Born September 25
By: Legacy Staff
26 days ago
From crime-fighting superhero to crusader for spinal cord injuries, Christopher Reeve packed a lot into his too-short life. Before a horse-riding accident left him paralyzed, Reeve starred in blockbuster films such as "Superman," as well as critically acclaimed stage plays. His other films include "Somewhere in Time," "The Aviator," and the TV adaptation of "Rear Window," for which he received a Golden Globe nomination. After his accident, Reeve founded the Christopher & Dana Reeve Foundation, which supports research toward cures for paralysis. We remember Reeve's life today as well as the lives of other notable people who were born this day in history.
1952: Christopher Reeve, U.S. actor and activist known best for starring in "Superman" and three sequels, is born in New York, New York.
After his legendary performance in "Superman," he found that he was being offered action movie after action movie – "Romancing the Stone," "Lethal Weapon," "The Bounty." It's not surprising that producers wanted to capitalize on his newfound image as the world's greatest superhero, but Reeve wasn't interested. A classically trained actor, he commented, "I found most of the scripts of that genre poorly constructed, and I felt the starring roles could easily be played by anyone with a strong physique." Read more
1949: Steve Mackay, U.S. saxophonist who played with the Stooges and the Violent Femmes, is born in Grand Rapids, Michigan.
1946: Brian MacLean, U.S. singer-songwriter and guitarist who was a member of the band Love and wrote the group's well-known song, "Alone Again Or," is born in Los Angeles, California.
1942: Dee Dee Warwick, U.S. soul singer who was the sister of Dionne Warwick and had hits including "I Want To Be With You," is born in Newark, New Jersey.
Her family was prominent in the gospel community: Her father, Mancel Warrick, was a gospel promoter for Chess Records while her mother, Lee Drinkard Warrick, managed gospel group the Drinkard Singers, which included Lee's sister Cissy Houston. The Warrick sisters and their Aunt Cissy sang together in the church choir before forming the Gospelaires, a trio that performed in church and on gospel recording sessions. Read more
1936: Ken Forsse, U.S. inventor who created the toy Teddy Ruxpin, is born in Bellwood, Nebraska.
1933: Erik Darling, U.S. folk singer who was a member of the Weavers, is born in Baltimore, Maryland.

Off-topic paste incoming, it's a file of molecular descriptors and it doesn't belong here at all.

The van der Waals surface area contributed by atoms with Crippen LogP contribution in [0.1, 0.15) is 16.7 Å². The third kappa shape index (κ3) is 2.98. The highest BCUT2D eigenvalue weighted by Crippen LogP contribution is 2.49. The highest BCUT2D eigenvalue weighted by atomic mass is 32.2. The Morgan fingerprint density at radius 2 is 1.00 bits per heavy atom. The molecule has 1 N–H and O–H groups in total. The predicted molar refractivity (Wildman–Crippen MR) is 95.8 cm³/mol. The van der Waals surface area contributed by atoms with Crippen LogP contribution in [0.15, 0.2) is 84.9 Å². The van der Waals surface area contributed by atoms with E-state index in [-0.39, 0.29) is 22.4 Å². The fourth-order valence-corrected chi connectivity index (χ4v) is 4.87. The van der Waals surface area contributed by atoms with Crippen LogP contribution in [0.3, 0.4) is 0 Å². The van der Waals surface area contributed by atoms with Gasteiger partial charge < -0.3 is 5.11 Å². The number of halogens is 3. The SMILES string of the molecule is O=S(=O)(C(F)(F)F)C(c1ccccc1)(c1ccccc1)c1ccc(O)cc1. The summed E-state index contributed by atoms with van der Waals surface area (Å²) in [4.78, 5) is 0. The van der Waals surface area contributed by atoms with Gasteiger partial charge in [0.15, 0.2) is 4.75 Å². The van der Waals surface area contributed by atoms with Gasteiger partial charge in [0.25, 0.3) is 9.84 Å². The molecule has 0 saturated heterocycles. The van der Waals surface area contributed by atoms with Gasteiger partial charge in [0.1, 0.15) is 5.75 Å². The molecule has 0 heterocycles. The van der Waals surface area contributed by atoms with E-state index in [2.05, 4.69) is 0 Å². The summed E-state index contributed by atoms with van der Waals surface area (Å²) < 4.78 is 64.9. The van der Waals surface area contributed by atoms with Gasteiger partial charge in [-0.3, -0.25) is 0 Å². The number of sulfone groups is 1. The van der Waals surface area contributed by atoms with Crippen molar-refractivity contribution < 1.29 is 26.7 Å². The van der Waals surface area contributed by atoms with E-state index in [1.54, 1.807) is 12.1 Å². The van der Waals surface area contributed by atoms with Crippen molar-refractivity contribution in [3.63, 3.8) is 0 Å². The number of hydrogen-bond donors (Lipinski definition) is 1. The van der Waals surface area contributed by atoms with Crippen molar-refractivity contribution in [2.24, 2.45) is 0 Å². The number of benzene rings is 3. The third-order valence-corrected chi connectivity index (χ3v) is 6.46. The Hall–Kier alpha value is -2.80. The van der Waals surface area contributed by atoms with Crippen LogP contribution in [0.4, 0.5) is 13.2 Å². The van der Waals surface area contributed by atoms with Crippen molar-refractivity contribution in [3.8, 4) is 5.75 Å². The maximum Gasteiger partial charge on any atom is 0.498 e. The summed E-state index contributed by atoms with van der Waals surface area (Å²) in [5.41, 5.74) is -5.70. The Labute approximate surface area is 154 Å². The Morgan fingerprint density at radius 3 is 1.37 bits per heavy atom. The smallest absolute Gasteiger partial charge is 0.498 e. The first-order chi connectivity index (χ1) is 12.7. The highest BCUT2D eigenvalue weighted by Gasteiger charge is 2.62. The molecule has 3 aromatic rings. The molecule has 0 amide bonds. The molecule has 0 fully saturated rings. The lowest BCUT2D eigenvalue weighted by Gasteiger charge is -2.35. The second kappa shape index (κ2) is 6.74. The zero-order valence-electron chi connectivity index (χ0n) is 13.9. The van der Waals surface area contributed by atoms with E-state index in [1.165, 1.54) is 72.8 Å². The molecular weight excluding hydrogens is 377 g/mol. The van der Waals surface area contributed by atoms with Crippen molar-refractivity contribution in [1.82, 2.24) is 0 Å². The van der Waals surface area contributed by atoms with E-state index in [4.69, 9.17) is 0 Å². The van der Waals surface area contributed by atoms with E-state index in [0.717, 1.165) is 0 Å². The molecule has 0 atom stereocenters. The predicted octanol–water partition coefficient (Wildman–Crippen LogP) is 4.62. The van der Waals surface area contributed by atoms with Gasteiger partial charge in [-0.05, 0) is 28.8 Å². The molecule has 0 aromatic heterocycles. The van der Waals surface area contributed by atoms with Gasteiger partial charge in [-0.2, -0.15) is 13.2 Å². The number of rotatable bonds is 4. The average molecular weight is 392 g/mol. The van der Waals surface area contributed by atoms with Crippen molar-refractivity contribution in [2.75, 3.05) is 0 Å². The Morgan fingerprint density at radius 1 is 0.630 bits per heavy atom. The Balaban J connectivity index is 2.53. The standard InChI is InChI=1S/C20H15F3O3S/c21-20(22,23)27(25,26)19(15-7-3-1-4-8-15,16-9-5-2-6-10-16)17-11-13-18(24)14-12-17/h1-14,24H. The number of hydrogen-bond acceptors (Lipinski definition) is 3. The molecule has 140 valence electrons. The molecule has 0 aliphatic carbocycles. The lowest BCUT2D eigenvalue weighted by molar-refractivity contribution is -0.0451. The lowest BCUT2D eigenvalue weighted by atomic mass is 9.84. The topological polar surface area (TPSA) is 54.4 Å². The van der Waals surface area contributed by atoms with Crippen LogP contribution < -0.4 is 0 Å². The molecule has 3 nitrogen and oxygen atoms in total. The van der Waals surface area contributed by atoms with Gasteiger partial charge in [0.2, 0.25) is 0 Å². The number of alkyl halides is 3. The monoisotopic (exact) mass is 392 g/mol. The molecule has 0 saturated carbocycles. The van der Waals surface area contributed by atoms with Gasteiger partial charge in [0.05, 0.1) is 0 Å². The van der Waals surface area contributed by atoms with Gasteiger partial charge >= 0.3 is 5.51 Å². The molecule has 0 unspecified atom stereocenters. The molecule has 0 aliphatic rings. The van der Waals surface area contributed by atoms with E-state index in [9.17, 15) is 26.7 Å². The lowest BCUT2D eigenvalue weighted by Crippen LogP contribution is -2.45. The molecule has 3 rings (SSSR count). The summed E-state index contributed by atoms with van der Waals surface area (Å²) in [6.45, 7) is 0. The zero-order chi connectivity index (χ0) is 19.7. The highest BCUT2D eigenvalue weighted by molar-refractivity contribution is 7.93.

Darling was known best perhaps for his hit "Walk Right In" and for his arrangement of the iconic Southern true-crime ballad "Tom Dooley," which inspired the Kingston Trio's recording of the song that topped the charts in 1958. He was a member of the Tarriers, known for their version of "The Banana Boat Song (Day-O)" – the signature tune of Harry Belafonte. Read more
1932: Glenn Gould, Canadian pianist known best for his interpretations of Bach's piano music, is born in Toronto, Ontario.
1930: Shel Silverstein, U.S. poet and writer known for children's books including "The Giving Tree" and "Where the Sidewalk Ends," is born in Chicago, Illinois.
1917: Phil Rizzuto, U.S. professional baseball player who was a seven-time World Series champion with the New York Yankees, is born in Brooklyn, New York.
At 5-foot-6, Rizzuto was a flashy player who could always be counted on for a perfect bunt, a nice slide, or a diving catch in a lineup better known for its cornerstone sluggers. He played 13 seasons alongside the likes of Joe DiMaggio and Mickey Mantle in a career interrupted by Navy service in World War II. "Phil was a gem, one of the greatest people I ever knew – a dear friend and great teammate," said Hall of Famer Yogi Berra, who frequently visited Rizzuto in his later years. Read more
1915: Ethel Rosenberg, U.S. spy who was convicted of providing the Soviet Union with information about the atomic bomb, is born in New York, New York.
1906: Dmitri Shostakovich, Russian composer known for symphonies and music composed for films, is born in St. Petersburg, Russia.
1903: Mark Rothko, Latvian-American painter well-known for his abstract expressionist works, is born in Dvinsk, Russian Empire.
1897: William Faulkner, U.S. author of classic novels including "The Sound and the Fury" and "As I Lay Dying," is born in New Albany, Mississippi.